Javascript is not activated in your browser. This website needs javascript activated to work properly.
You are here

Oxidation and reduction of pyridine nucleotides in alamethicin-permeabilized plant mitochondria

  • Fredrik I Johansson
  • Agnieszka Michalecka
  • IM Moller
  • Allan Rasmusson
Publishing year: 2004
Language: English
Pages: 193-202
Publication/Series: Biochemical Journal
Volume: 380
Issue: 1
Document type: Journal article
Publisher: Portland Press Limited
Additional info: The information about affiliations in this record was updated in December 2015. The record was previously connected to the following departments: Biology building (Closed 2011) (011008000), Department of Cell and Organism Biology (Closed 2011.) (011002100)

Abstract english

The inner mitochondrial membrane is selectively permeable, which limits the transport of solutes and metabolites across the membrane. This constitutes a problem when intramitochondrial enzymes are studied. The channel-forming antibiotic AlaM (alamethicin) was used as a potentially less invasive method to permearbilize mitochondria and study the highly branched electron-transport chain in potato tuber (Solanum tuberosum) and pea leaf (Pisum sativum) mitochondria. We show that AlaM permeabilized the inner membrane of plant mitochondria to NAD(P)H, allowing the quantification of internal NAD(P)H dehydrogenarses as well as matrix enzymes in situ. AlaM was found to inhibit the electron-tran sport chain at the external Ca2+-dependent rotenone-insensitive NADH dehydrogenase and around complexes III and IV. Nevertheless, under optimal conditions, especially complex I-mediated NADH oxidation in AlaM-treated mitochondria was much higher than what has been previously measured by other techniques. Our results also show a difference in substrate specificities for complex I in mitochondria as compared with inside-out submitochondrial particles. AlaM facilitated the passage of cofactors to and from the mitochondrial matrix and allowed the determination of NAD(+) requirements of malate oxidation in situ. In summary, we conclude that AlaM provides the best method for quantifying NADH dehydrogenase activities and that AlaM will prove to be an important method to study enzymes under conditions that resemble their native environment not only in plant mitochondria but also in other membrane-enclosed compartments, such as intact cells, chloroplasts and peroxisomes.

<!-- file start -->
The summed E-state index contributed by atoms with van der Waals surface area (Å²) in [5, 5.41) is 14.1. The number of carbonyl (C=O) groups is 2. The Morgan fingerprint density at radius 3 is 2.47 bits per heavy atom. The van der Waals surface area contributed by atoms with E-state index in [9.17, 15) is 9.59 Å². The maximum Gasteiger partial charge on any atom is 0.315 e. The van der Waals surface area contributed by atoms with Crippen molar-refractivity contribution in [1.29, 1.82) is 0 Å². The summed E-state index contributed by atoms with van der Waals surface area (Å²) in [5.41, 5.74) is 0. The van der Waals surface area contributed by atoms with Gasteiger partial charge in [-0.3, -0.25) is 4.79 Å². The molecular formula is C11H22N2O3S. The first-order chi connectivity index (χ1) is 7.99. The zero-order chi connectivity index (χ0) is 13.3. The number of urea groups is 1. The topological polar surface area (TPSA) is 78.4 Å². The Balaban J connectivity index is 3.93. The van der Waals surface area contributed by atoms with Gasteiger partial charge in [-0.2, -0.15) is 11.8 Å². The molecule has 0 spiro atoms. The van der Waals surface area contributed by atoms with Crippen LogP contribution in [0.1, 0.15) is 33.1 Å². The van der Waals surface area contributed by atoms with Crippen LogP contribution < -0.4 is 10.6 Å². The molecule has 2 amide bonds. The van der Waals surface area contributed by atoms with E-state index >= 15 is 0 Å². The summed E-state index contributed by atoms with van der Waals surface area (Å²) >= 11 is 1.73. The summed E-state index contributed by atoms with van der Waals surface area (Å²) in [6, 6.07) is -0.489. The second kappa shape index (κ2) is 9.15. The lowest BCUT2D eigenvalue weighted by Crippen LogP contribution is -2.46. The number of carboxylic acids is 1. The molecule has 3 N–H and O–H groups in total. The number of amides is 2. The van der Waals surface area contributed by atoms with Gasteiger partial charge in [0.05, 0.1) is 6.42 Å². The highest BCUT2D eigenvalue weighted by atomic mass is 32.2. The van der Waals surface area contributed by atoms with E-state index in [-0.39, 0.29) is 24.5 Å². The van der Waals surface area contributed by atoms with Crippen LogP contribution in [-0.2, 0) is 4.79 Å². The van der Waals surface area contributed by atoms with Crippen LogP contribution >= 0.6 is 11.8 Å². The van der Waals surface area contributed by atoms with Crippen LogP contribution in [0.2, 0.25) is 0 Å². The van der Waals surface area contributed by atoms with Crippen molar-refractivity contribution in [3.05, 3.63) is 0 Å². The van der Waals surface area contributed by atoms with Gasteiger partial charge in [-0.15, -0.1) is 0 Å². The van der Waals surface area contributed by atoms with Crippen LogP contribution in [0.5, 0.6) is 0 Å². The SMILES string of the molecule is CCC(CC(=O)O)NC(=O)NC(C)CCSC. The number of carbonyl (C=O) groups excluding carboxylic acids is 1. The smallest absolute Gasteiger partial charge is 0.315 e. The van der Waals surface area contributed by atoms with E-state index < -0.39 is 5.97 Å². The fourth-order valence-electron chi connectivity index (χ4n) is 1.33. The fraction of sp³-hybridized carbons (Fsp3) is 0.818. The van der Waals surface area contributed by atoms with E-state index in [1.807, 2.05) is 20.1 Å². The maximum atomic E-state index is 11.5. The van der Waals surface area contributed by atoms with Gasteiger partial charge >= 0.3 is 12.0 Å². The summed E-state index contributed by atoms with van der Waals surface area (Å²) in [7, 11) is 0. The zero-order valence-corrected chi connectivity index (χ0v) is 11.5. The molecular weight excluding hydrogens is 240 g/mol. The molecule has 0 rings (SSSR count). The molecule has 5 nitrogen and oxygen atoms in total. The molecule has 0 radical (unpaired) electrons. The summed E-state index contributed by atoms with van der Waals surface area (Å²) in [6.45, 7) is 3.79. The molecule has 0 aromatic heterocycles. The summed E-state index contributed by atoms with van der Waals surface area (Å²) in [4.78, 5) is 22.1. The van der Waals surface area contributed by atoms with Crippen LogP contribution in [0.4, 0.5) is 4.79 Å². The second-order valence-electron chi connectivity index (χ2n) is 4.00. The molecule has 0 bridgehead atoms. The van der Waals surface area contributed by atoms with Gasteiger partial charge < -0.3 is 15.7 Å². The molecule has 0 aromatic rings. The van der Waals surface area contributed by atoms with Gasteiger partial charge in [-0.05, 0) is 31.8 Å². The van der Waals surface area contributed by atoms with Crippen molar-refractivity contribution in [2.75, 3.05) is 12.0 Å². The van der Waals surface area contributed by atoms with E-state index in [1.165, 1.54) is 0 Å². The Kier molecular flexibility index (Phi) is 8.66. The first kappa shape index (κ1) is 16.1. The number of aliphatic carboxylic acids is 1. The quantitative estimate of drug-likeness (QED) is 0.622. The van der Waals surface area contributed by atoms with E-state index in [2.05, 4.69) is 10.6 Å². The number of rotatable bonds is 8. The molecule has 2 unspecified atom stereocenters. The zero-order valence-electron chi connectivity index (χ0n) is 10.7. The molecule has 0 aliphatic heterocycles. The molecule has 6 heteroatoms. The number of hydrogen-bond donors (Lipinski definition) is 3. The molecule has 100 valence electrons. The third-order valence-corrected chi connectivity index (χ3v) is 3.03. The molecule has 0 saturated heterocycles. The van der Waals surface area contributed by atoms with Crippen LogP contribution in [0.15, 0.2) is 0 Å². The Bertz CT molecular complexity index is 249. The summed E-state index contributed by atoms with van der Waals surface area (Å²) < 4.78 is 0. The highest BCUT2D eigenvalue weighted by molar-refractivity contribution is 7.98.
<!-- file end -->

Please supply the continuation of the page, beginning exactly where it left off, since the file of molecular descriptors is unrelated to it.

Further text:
• Biochemistry and Molecular Biology
  • complex 1
  • alamethicin
  • NADH dehydrogenase
  • electron-transport chain
  • permeabilization
  • plant mitochondria


  • ISSN: 0264-6021
Allan Rasmusson
E-mail: allan [dot] rasmusson [at] biol [dot] lu [dot] se


Molecular Cell Biology

+46 46 222 93 81